By Jeff McConnell | 11-15-99 | 12:00 AM | Email Article
Last week, I wrote about CKE Restaurants CKR, a stock that illustrates some of the potential pitfalls of contrarian investing. With that example in mind, I'd like to go through some of the steps in finding good contrarian stock picks-companies on which the market has been unduly tough but that have a good shot at getting back into investors' good graces.
Jeff McConnell, CFA, is an analyst with

The first hurdle, of course, is that the stock must be cheap. In today's narrow, growth-driven market, finding such companies isn't a monumental task. Many stocks that aren't in the market's favorite industries have seen their price/earnings, price/book, price/sales, and price/cash-flow multiples fall dramatically in recent years. And when the market truly dislikes a company, the stock's valuation ratios will be low not only on an absolute basis but also relative to their historical norms. In addition to those traditional measures, Morningstar's appraisal ratio can be a good tool for helping investors estimate whether a stock is cheap relative to its long-term prospects.

A true contrarian play has more than just a low price tag, though. As we've seen, investors often have legitimate reasons for turning their backs on a company. Thus, here are a few questions to help you determine whether a downtrodden stock has comeback potential.

Are the troubles industry-related or company-specific?
The best contrarian picks often come from finding the most-attractive companies in industries the market is ignoring. Good examples are pharmaceuticals and financials in the early 1990s. Both were sectors that most investors abhorred, but both saw strong rebounds in the middle and later years of the decade. Of course, an industry in real danger of becoming obsolete (like every Internet junkie's favorite example, buggy-whip manufacturing in the early 1900s) won't yield many legitimate investments.

How viable will the franchise be over the long haul?
A stock that was bid up for reasons that don't exist anymore is a good one to avoid. Specialty retailers often fit this bill; they tend to grow quickly and often slow down just as quickly when customer sentiment changes. In those cases, it's going to be tough for the company to return to form. On the other hand, if a stock is depressed for temporary reasons but its business model remains viable, it could make a great long-term investment.

How strong are the company's financials?
This might be the most important question to answer. If a company's balance sheet is robust enough, it can withstand tough times and could make a great rebound candidate. If the company has a large debt burden, however, a slowdown in its business will force it to spend a great deal of its cash flow on interest payments rather than investing in its growth. The key factors here are the size of the company's debt burden, measured by such things as its debt/equity ratio, and how much free cash flow--the cash remaining after subtracting capital spending from operating cash flow--the company is producing.

How competent is the company's management team?
This can be a tough question to answer, but it's also a vital one. After all, if you're going to bet on a stock turning its fortunes around, you'd better have faith in the management's ability to engineer the turnaround. One way to get a sense of this is to watch how well the management allocates capital. Is the company generating good returns on equity and returns on assets relative to its peers?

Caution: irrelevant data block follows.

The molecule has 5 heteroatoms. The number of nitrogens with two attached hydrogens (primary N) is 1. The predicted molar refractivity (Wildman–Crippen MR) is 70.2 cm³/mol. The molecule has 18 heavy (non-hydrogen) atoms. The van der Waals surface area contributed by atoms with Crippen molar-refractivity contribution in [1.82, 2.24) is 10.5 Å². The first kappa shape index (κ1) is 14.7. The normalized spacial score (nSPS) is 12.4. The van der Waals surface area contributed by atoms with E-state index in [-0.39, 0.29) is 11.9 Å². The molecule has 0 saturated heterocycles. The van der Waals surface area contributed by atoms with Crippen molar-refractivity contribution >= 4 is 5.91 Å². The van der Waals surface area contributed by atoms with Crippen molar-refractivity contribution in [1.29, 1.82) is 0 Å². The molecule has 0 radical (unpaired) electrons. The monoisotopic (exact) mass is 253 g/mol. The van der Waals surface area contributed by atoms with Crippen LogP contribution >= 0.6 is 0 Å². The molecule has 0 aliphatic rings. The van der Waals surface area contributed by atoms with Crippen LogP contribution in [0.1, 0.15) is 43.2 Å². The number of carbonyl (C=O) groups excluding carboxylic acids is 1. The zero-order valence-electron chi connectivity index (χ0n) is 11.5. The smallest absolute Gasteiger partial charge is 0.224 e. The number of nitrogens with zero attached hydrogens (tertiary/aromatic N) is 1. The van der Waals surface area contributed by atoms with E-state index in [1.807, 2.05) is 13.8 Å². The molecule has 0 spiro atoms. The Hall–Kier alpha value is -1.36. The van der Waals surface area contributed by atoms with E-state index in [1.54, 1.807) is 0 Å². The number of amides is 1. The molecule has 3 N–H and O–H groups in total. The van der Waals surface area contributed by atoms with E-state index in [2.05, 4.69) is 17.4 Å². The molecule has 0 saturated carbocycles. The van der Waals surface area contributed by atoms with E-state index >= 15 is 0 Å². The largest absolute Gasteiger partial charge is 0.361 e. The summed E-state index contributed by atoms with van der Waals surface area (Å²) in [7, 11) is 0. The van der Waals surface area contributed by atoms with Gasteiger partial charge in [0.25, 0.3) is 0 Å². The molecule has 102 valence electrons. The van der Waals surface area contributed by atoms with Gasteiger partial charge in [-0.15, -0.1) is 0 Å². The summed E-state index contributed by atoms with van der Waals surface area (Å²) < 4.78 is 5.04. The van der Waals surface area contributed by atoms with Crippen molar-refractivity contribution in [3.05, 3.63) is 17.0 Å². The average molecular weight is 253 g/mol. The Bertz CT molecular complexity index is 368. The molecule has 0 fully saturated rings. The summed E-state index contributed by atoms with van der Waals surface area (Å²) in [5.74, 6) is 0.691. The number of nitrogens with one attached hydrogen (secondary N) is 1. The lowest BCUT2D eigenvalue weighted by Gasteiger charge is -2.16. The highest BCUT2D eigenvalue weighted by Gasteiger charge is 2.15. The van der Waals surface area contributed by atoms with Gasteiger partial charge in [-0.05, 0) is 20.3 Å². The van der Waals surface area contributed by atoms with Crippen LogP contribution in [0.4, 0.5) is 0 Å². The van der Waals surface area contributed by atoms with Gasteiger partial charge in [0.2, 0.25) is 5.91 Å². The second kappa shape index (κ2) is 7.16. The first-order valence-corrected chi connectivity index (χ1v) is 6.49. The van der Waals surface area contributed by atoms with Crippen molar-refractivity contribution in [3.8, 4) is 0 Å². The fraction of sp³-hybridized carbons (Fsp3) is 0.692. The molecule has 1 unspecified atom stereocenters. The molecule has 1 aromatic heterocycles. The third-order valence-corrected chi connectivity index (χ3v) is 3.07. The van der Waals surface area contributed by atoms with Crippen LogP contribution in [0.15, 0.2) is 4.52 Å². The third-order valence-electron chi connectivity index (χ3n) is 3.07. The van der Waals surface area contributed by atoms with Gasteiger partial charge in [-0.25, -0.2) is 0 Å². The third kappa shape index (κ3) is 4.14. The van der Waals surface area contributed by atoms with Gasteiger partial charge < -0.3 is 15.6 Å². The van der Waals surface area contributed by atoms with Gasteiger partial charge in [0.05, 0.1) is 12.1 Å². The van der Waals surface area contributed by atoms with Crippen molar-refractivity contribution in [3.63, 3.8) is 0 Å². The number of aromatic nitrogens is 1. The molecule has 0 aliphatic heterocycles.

Notice I haven't said anything about growth. Most contrarian plays involve companies that have been hit so hard they won't need to produce world-beating growth to generate a boost in their stock prices. That's because the market expects so little from such companies that even a small positive surprise could mean a big jump in the stock's price.

One company I think fits the contrarian bill well is Brunswick BC, a stock for which I've pounded the table in the past. The company sports rock-bottom price multiples and an appraisal ratio of 1.4, meaning that by Morningstar's methodology, the stock is about 40% undervalued. In addition, the company has little debt--its debt/equity ratio is a mere 0.4--and it has produced strong free cash flows in each of the past several years. It's also the leader in many of the industries in which it operates, including bowling equipment, marine engines, and pleasure and recreation boats.

The reason a market leader with a stable of brands as powerful as Brunswick's is so cheap is that the company has a series of lawsuits outstanding against it, involving its marine-engine segment. One court has already ruled against Brunswick, to the tune of a $133 million judgment. The company is appealing the decision, but it gives investors a good idea of how severe the hit might be. Because the judgment involved dealers that represent 20% of Brunswick's market, the likely ceiling on the company's liability is about $665 million (or about $425 million after tax). That's not chump change, to be sure, but it's not going to put a company that generates $200 million in free cash flow per year (and that has little long-term debt) out of business.

Of course, finding companies that meet these criteria is just a starting point. Like any type of investing, contrarian stock picking requires investors to do lots of homework. It also requires a great deal of patience: If the market dislikes a company, investors can sometimes be slow to warm to it even after it starts to turn the corner.

But when these stocks begin to win back market sentiment, the rewards for those who were brave enough to get in when things looked bleak can be enormous.
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Jeff McConnell does not own shares in any of the securities mentioned above. Find out about Morningstar's editorial policies.
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